Iran: Reports of Ethnic Violence Suppressed
Journalist Arrested; Others Barred From Visiting Khuzistan Province
The Iranian government should immediately release Yusuf Azizi Banitaraf, an Iranian journalist of Arab descent, and allow independent journalists and human rights monitors to report on a government crackdown on protests in the southern province of Khuzistan, Human Rights Watch said today.
Plainclothes agents arrested Banitaraf, who has written 20 books on ethnic minorities in Iran, in Tehran on April 25 during a press conference held by the nongovernmental Center for the Defense of Human Rights. During this event, Banitaraf publicly criticized the government’s violent suppression of protests by ethnic Iranian-Arabs in Khuzistan’s capital, Ahwaz. He spoke out about the killing of local residents during the protests, which began on April 15. According to government critics, at least 50 people were killed by the government’s security forces.
“The Iranian authorities have again displayed their readiness to silence those who denounce human rights violations,” said Joe Stork Washington director of Human Rights Watch’s Middle East division. “We have serious allegations the government used excessive lethal force, arbitrary arrests and torture in Khuzistan.”
Protests erupted in Ahwaz on April 15 following publication of a letter allegedly written by Mohammad Ali Abtahi, an advisor to President Mohammad Khatami, which referred to government plans to implement policies that would reduce the proportion of ethnic Arabs in Khuzistan’s population. The province is home to nearly two million Iranians of Arab descent. After security forces tried to disperse the demonstrators and opened fire on them, clashes between protestors and security forces turned violent. The violence spread to other cities and towns in Khuzistan. The next day, Abtahi and other government officials denied the existence of the letter and called it fake.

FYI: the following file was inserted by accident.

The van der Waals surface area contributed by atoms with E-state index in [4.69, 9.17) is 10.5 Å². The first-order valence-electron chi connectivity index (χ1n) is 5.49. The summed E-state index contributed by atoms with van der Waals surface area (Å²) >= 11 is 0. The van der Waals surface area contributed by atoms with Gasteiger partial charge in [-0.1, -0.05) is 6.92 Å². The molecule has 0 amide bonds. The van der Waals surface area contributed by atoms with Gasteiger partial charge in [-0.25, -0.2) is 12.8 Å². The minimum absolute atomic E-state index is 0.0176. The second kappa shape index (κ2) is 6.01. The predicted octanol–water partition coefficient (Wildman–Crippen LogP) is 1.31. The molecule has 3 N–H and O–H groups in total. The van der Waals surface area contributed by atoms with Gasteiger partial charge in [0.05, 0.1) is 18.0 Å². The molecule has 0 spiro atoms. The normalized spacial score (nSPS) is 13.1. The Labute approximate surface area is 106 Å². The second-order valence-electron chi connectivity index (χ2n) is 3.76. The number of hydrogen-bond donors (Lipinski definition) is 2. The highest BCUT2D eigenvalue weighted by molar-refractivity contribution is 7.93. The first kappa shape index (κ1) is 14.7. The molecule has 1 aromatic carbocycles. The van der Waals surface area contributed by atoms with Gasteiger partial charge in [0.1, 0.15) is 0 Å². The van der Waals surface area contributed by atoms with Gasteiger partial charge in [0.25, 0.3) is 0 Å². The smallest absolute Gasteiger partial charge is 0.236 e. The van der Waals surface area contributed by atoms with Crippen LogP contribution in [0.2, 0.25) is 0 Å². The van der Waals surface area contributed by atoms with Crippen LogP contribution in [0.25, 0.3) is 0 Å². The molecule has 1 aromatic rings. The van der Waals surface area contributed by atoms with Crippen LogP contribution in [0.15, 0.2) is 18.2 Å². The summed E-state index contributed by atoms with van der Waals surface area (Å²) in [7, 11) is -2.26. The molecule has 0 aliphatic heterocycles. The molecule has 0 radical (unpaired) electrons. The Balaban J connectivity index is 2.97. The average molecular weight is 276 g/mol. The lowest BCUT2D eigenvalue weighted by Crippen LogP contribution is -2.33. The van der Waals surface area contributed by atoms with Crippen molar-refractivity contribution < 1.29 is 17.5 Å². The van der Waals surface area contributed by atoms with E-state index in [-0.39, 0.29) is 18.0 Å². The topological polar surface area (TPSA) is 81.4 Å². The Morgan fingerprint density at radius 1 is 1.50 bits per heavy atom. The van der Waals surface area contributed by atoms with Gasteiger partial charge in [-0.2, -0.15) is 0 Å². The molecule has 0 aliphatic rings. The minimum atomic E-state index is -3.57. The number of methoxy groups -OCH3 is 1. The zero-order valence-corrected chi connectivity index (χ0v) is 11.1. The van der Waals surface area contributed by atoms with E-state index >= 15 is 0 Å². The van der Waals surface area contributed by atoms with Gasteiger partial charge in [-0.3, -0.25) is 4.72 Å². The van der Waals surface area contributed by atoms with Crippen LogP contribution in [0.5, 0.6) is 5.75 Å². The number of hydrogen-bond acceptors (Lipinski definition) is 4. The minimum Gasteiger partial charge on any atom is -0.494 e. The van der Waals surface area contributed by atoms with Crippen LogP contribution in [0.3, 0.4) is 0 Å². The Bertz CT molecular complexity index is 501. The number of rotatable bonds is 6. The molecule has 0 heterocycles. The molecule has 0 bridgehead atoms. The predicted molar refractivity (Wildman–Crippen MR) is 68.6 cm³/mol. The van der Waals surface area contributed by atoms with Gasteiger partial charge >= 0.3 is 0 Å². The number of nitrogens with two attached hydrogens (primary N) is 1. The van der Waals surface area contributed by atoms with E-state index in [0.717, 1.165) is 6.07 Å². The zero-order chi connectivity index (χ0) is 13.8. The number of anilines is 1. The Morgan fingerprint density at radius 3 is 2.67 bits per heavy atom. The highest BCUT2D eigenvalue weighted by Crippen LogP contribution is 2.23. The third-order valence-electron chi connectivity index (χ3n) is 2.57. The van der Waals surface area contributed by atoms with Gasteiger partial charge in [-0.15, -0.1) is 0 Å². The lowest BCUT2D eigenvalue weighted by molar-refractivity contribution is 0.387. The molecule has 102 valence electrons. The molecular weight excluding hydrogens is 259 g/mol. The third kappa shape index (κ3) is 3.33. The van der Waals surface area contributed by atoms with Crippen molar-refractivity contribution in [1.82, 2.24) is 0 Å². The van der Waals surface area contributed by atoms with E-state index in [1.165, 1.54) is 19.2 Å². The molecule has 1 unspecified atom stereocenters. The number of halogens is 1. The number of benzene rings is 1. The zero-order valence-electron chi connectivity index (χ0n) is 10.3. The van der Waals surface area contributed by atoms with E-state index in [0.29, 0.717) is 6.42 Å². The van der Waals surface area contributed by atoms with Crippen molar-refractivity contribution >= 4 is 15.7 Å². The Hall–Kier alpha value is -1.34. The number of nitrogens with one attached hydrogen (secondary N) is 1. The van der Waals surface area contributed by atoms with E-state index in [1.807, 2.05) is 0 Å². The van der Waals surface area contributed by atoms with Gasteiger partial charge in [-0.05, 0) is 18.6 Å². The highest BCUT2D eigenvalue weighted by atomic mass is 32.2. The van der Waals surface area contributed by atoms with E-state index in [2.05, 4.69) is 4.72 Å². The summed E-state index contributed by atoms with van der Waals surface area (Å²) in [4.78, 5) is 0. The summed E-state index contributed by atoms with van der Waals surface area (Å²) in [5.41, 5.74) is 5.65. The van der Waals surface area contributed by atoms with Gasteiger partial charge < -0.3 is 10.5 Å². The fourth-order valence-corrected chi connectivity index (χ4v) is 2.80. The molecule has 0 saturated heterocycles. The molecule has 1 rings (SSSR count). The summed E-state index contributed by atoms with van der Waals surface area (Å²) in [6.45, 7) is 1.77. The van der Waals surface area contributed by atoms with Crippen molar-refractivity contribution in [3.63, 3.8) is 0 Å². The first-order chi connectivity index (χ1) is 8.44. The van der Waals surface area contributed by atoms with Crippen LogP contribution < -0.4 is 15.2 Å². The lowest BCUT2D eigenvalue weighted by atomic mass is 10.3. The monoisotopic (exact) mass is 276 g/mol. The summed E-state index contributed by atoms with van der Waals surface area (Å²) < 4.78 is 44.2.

On April 18, the authorities closed the Tehran bureau of Al-Jazeera, the Qatar-based television network, after its correspondent reported from Ahwaz on the clashes. The government has since banned foreign and Iranian journalists from traveling to Khuzistan.
Following a visit to the region on April 19, Defense Minister Ali Shamkhani told the Iranian Students News Agency that the security forces had detained 310 people. He put the number of deaths at “three or four.” However, Ahwaz residents contacted by phone told Human Rights Watch that the government forces killed at least 50 local residents during these clashes. The Ahwaz Human Rights Organization, based in the United States, provided Human Rights Watch with a list of the names of those it claims were killed in the protests, including two boys aged eight and 12.
Residents of Ahwaz told Human Rights Watch that the government has been releasing only two bodies a week to families, even after collecting fees from them. They said that the government initially demanded a payment of 50,000,000 Iranian rials (US $6250) for each body, allegedly to compensate for damages to public buildings sustained during the protests. This amount was later reduced to 15,000,000 rials (US$1875).
Local residents said the government arrested as many as 1200 people on April 16-17, many of them Iranian-Arab professionals, including Kazem Asad, Sadegh Sewikiare, Ghasem Nasserian, Kazem Mojadam, Abdolghader Hamadi, Jaber Naam Yahuri, Mojahed Baldi, Salem Beradea, Nabi Manabi, Reza Bani-Saeed and Abood Bani Saeed.
Human Rights Watch is extremely concerned about the condition of the detainees and possible use of torture.
The Ahwaz Human Rights Organization told Human Rights Watch that Sadegh Shoiki, an engineer with the government owned South Fishing Enterprise (Shilat Jonoob), was detained on April 16 and severely tortured “to a point that he cannot talk, walk or stand.” The organization said that this information came from Shoiki’s family, who had visited him in Ahmadabad prison in Abadan.